"Turing's original insight is as singular as Darwin's idea about natural selection, and like all great ideas, its simplicity hides its depth.
It has been said about Darwin's theory of evolution that it's the ultimate tautology - the survivors survive. This faux complaint presents a powerful feature of evolution; whatever works to keep you alive and get your genes into the next generation is just fine, no matter how weird the reasons or the results. But there is another feature of survival that is often not emphasized so much - survival is hard, desperately hard. Darwin understood this clearly and emphasized it in his title to Chapter 3 in The Origin of Species - "The Struggle for Existence." Mere persistence from one moment to the next is a struggle. So the augmented tautology becomes "The survivors survive but their life is desperate."
... all early humans can be seen as quite desperate, living a hard life with the threat of starvation as a constant motivator. Hunting and gathering is simply not very efficient, and until agriculture was discovered, early humans were always just one major mistake away from starving to death. This point is hard to overemphasize. Life is unforgiving, and so life's mechanisms had a constant pressure to be efficient - to capture, store, and process energy efficiently. And when we look at the components of life, cells, they are literal wonders of efficient energy-handling.
Out of the pressure comes efficiency. We all know that we become much more efficient and creative when we are desperate - when circumstances dictate that we absolutely must find some solution to a problem even though and money have almost run out. Desperation is indeed the mother of invention. Plato called it necessity, but he really meant desperation. Life itself responds the same way: The tougher the times, the more crafty and efficient the solution; such is the power of evolution" [italics mine]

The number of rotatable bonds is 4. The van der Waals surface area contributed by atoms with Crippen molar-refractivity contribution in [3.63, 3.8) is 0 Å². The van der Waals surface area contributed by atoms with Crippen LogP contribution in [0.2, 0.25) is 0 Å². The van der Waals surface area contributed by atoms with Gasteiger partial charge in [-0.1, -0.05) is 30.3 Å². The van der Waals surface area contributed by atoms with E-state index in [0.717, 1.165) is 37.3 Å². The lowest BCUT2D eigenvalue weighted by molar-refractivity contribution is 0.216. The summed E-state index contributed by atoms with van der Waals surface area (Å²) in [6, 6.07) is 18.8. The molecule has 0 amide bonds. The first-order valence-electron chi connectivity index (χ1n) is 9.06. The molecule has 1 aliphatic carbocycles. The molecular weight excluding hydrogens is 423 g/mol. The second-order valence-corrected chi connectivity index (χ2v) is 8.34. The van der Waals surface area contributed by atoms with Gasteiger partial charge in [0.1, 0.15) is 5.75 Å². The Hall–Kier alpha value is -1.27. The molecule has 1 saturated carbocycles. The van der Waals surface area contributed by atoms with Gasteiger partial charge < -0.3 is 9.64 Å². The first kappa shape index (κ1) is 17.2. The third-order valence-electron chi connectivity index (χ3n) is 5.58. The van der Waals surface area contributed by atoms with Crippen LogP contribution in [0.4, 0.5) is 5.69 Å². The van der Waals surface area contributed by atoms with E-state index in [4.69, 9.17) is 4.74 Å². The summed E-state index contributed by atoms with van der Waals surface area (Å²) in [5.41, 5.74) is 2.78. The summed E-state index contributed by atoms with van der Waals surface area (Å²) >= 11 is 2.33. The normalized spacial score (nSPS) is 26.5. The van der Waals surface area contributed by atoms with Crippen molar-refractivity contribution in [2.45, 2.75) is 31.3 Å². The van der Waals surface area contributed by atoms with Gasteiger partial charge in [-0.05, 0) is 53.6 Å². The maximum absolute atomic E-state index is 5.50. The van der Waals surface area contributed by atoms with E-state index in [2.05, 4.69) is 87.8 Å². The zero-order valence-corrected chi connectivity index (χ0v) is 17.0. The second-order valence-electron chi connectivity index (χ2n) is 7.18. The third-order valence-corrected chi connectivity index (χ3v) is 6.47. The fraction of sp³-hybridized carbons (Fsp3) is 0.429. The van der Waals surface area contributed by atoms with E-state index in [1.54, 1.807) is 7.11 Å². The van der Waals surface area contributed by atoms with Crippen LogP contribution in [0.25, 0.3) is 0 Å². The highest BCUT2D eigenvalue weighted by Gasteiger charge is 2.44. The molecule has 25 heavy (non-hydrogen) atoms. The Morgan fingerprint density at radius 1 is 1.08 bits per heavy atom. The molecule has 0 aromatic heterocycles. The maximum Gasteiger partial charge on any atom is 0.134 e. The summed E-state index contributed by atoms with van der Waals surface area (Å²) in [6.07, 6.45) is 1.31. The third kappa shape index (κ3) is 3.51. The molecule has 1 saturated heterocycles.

- Read Montague, computational neuroscientist, Your Brain is (Almost) Perfect
Cognitive neuroscience, computational theory of the mind and evolutionary understanding are indeed strange bedfellows that have come together to realize the potential of understanding human consciousness in the coming century.
And the italicized points are precisely, to me at least, why evolutionary thinking cannot be taken lightly. Detractors may dismiss it because of its tarnished past (brought on by determinists or extremist right-wingers with moral motives) or its whimsical present (pop books and magazines wielding evolutionary reasoning for sex and attraction and just-so stories), but its underlying logic still presents us a vital window to understanding why our brain is simply so efficient. And evolutionary psychology has still a lot more to offer insofar as the brain continues being a decision-making information processor. Computational theory of the mind (CTOM) combines to bridge the gap between 'machinery' and consciousness, and there we will find answers in the future as to how what we have always regarded as the mind - spiritual matter, consciousness, ideas, thoughts, etc - can be produced by a warm mass of tissue and neurons.
It really doesn't hurt at all that its not just the evolutionary psychologists who are touting or at least acknowledging the reasoning power of evolution with regards to studying the human mind. Read Montague is one such case. Regardless of whether we have to skirt the terminology of evolution which bears the baggage of misunderstanding and misinterpretation, we will continue to find the logic and terms of adaptation and functionality in future studies of the mind if we are to understand consciousness in a scientific manner at all.
Will be eagerly devouring the book in the next week or so. CTOM holds immense promise.